Only human beings have the ability to begin. All other beings persist: they go through the motions of existence by weathering it out, from its inception to its decay and perish. There can be nothing new under the sun for these beings. All is routine, which, absurdly, is not recognized as routine; it may be said that their existence is one endless sleepless night without the hope of a new day--the promise of a new beginning. This is so because non-sentient beings do not have awareness of themselves and of time.
We, in contrast, have the ability to reflect on ourselves. Such reflexivity or self-consciousness enables us to see ourselves in a way that we see an image of ourselves in the mirror or picture ourselves as in a dream or hope. This space, opened up not only by reason but more so by the imagination, allows us to see ourselves otherwise than what we already are. That I see myself now as a student with no idea of what I am doing in my present course, and if I am honest, allows me to imagine doing something different, studying what really interests me, being elsewhere. The same may happen in a relationship. When routine and boredom find its way into the crevices of a relationship, these moments, sometimes without our permission, allow us to wonder and ask the dangerous perhaps and: am I happy with him? would I be happy with another? would I be happier alone? These questions are usually left unaddressed because we know very well that any attempt to answer them, to want to know, can lead to a precipitous from which we may never recover. Camus correctly said that beginning to think is beginning to be undermined. In the same vein, to begin to think is the beginning of beginning.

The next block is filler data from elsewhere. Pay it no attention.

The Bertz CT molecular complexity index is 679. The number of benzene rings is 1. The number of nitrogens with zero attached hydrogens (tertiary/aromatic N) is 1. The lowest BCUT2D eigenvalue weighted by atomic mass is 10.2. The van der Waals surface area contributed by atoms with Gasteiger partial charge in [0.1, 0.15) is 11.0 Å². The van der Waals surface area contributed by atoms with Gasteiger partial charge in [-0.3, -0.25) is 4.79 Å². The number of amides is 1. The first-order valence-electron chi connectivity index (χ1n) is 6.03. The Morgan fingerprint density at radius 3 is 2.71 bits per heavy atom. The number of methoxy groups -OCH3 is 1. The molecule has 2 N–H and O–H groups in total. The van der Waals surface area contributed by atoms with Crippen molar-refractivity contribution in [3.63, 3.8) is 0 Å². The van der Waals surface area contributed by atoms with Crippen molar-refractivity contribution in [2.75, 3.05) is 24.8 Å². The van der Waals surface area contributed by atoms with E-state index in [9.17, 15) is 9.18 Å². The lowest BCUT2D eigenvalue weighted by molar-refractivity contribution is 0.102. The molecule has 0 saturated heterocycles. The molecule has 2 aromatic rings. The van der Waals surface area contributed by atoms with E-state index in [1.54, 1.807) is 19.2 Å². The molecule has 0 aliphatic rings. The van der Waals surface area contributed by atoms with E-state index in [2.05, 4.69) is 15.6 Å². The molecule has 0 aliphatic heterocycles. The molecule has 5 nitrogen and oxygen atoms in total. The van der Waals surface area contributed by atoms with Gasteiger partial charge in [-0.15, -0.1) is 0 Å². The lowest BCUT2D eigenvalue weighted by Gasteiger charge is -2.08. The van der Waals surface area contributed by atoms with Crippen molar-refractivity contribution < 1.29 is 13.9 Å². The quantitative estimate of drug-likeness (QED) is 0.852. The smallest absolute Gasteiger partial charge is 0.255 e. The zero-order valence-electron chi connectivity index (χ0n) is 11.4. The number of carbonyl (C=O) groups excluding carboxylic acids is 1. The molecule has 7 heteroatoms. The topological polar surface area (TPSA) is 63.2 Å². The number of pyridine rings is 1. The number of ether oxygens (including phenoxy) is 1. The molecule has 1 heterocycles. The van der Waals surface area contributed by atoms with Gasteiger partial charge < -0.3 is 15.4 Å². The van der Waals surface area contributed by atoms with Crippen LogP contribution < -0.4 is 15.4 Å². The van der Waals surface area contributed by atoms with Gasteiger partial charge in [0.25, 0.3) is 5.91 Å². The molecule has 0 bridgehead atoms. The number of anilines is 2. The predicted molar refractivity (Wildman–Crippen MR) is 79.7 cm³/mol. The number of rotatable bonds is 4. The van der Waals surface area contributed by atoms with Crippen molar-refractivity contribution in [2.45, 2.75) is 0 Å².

And we are afraid of beginnings. Beginning entails the end of something. And whether what was ended ended in accomplishment or in tragic failure matters not as much as the dread that an end begins: now I do not know what to do. Failing, too, had its rewards: it kept me trying, kept me busy, or ultimately, kept me melancholy or filled with rage. But now, in front of the danger of having to begin again, the dread of the unknown fills me and prevents me from making the first (usually erroneous) step. This is what Kierkegaard called the anxiety of possibility. Now that all is possible and up to me, now that I can do anything without limitations (there are no limitations in beginnings), I can only "make a mess" of this beginning by making a mistake--a mistake I can only blame myself for. Hence possibilities and beginnings scare us. When we are limited by something other, we pretend to protest, but at least we think something else is responsible for our failures, making it easy to hide our fear of freedom. And there will always be comfort in the routine, however boring it may be at times, because we do not need to begin, and that is the gift that inertia gives.
Beginnings, like new loves, may burn. This was what Heidegger meant when he described such an experience as "the heat lightning of a new beginning." Lightning brightens the earth and sky and for a moment you see everything: this is enlightenment: now you can see again and now you can begin again. But lightning also kills--so we look for cover and run from it.